DL: As a Christian, I would say that God gave humankind dominion over the earth, to do good things—he gave us minds, a passion for understanding how things work, and then he put in this world all these fascinating processes, which, if we figured them out, we could do good things, could feed more people—could feed more people without causing extensive damage to the environment. And cure disease and injury. And the list goes on. I think all that is good, and that God would be pleased that we would be using His creation to live better—I’m not saying more luxuriously, but more happily, contentedly, with each other.

ER: But back to the topic—advances using biology in the next century. You had just mentioned medicine…

DL: So, yes, there’s also medicine. Now, obviously, in thinking about this, the use of stem cells comes to immediately the fore. There are a lot of diseases out there that you really do need to correct using cellular processes. Right now, we try to make these corrections through chemistry. For instance, we give you a pill, and that pill should interfere with something that’s going wrong in your body—and yet it’s really never adequate to just interfere with something that goes wrong in the body, because you don’t really set it right just by getting in the way of it.

The opportunity with stem cells is that you can say, “I’ll replace the cells in the body that are doing something wrong with cells that are actually doing it right again.” If you program cells to be neurons, heart cells, or bone cells, you can regenerate properly functioning physiology. Rather than, say, replacing a hip with a metal part, you could regenerate the bone, itself, or you could regenerate neurons in Alzheimer’s patients. Never in the past has medicine been able to regenerate a proper physiology; it’s only tried to replace it with an inadequate surrogate, or minimize how much damage a disease is doing. With the use of stem cells, you can actually imagine returning the body to its proper physiology.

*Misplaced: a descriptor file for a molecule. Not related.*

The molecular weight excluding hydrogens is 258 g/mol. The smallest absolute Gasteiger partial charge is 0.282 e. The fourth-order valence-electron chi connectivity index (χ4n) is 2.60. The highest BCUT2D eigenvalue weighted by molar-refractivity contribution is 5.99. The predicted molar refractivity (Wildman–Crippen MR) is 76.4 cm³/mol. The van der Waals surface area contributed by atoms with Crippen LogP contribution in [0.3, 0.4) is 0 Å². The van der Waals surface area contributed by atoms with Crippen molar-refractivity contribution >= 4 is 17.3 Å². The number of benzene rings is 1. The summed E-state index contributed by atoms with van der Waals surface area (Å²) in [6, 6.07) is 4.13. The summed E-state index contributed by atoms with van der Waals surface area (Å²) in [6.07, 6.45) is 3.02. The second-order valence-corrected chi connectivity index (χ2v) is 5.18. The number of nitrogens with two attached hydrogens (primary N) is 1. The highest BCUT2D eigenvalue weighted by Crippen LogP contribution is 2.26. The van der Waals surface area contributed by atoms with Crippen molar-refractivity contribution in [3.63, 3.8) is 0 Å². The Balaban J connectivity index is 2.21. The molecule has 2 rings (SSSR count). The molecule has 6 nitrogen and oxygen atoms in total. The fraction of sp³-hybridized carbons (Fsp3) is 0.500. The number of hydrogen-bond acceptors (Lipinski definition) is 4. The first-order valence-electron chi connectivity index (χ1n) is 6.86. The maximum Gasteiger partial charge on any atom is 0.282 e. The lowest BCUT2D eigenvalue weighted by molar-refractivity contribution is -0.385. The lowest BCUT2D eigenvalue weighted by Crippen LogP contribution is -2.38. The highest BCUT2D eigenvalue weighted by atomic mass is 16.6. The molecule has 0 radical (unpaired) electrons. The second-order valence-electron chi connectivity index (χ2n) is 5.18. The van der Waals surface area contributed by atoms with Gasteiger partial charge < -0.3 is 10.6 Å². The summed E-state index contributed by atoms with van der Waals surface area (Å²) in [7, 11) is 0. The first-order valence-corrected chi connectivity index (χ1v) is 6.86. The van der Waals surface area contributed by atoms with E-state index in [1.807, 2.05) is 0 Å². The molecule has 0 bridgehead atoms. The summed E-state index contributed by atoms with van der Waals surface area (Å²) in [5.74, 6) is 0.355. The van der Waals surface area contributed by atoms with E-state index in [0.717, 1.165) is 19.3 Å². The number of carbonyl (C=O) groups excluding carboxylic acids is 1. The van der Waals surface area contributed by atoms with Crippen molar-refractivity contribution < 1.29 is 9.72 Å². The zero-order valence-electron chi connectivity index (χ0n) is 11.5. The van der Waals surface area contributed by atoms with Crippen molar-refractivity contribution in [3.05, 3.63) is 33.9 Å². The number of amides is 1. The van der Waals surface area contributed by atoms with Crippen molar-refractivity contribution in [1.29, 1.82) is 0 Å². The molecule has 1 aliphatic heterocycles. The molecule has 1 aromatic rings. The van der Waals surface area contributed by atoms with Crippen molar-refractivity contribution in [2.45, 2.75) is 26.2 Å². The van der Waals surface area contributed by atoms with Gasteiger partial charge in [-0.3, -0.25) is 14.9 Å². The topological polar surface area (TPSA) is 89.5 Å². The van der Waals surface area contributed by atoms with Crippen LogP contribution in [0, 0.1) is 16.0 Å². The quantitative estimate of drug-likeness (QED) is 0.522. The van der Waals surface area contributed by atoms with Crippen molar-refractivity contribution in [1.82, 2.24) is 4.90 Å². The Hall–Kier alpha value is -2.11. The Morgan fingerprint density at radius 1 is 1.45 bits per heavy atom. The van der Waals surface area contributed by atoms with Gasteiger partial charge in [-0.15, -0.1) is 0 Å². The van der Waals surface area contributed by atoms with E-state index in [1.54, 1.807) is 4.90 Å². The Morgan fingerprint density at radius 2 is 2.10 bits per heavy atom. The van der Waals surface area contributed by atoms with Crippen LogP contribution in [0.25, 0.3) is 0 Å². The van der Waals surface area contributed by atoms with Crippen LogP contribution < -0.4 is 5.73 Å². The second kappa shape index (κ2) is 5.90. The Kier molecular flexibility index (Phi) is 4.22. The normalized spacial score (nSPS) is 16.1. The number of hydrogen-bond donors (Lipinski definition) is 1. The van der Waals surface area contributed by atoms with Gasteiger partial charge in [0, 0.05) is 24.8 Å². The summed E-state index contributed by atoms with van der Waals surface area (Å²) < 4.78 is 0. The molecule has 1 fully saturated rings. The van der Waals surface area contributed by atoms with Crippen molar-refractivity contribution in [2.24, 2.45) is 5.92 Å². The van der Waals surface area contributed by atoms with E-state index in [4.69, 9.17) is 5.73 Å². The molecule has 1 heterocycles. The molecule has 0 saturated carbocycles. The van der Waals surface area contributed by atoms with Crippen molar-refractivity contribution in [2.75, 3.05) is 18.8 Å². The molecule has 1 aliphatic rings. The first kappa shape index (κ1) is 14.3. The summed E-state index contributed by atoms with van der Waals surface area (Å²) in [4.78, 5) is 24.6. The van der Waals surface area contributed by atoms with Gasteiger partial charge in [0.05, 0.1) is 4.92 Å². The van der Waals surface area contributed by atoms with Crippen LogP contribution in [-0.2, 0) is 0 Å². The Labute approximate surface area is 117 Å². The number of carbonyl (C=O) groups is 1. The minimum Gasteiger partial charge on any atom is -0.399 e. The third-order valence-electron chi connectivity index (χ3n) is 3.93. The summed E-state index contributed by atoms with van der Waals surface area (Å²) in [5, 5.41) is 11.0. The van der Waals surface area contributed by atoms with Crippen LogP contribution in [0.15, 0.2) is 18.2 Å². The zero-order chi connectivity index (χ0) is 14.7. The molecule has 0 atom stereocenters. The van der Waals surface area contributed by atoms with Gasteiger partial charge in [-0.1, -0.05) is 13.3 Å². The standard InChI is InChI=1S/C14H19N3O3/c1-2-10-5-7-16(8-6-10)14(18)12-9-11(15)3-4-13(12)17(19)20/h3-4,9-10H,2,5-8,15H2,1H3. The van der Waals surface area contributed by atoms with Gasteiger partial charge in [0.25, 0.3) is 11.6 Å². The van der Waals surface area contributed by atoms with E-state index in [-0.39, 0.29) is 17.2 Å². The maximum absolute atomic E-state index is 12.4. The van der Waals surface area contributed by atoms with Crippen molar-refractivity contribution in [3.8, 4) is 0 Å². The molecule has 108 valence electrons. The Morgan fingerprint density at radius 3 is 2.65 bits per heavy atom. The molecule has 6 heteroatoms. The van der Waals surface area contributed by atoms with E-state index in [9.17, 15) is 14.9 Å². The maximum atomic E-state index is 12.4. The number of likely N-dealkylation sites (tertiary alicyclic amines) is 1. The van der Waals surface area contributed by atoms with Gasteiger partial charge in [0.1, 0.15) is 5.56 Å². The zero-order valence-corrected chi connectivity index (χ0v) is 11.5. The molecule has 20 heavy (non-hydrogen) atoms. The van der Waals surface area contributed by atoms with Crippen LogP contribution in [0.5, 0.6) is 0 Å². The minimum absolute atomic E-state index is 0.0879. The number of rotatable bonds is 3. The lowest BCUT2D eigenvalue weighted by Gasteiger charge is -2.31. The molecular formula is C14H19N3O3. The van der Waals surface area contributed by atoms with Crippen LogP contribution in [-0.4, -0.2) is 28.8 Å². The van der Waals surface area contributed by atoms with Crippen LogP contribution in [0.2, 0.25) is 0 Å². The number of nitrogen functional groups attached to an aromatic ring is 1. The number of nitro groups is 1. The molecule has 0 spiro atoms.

A different use of stem cells is to generate human tissue in the laboratory for better studies of human physiology and pathology and improved testing of drug effectiveness and toxicity.  This will be a major advance over animal models, because of the significant disparities between animal physiology and human physiology.

A key point to emphasize is that there are different kinds of stem cells, which involve big differences in potential concerns. For Christians, clearly, stem cells derived from embryos present a tremendous ethical issue. Fortunately, a good proportion of stem cell technologies can be pursued using stem cells from adult tissue. These cells can be stimulated to develop into certain tissue-specific physiological behavior, or can now even be “re-programmed” to become quite similar to the more broadly flexible stem cells derived from embryos but now not requiring the embryonic source. Happily, the days of reliance on embryo-derived stem cells appear to be over for purposes of beneficial technologies.

We also should consider genomic medicine, and what’s attractive about that field is that with the way we do medicine now, which is chemistry-based—say you have a disease, and we might give you a pill to correct it—well, the biggest problem with that is that while I think this pill will help ameliorate your condition, maybe it won’t. Maybe that drug only works in ten percent of the patients and not ninety percent.

For example, consider cancer. You’ve got a particular kind of cancer, and we prescribe a certain treatment… well, hopefully you’re among the lucky ten percent, and you’ll be in much better shape in two or three years. If you’re not, then we’ve wasted your time. In fact, we’ve probably hurt you rather than helped you, because we’re using chemistry to interfere with things, and even though we might be reducing the damage of some things, we’re probably causing toxicity elsewhere in the system, because that same chemistry is also interfering over there.

So the value of genomic medicine is to get enough information about you through sequencing your genome that we can say, “Ah, for you this particular pill is not a good idea; it will actually do more damage than good. But for your brother, it’s likely to work, and the ratio of benefit to harm is much better.” This is the reason genomic medicine is more imminent—it’s what’s closest on the horizon to being realized—because we can use the same drugs we have now, we’ll just be using them more effectively. At the moment, we can sequence genomes, and we do have these treatments that help, and it’s just a matter of matching up these two technologies.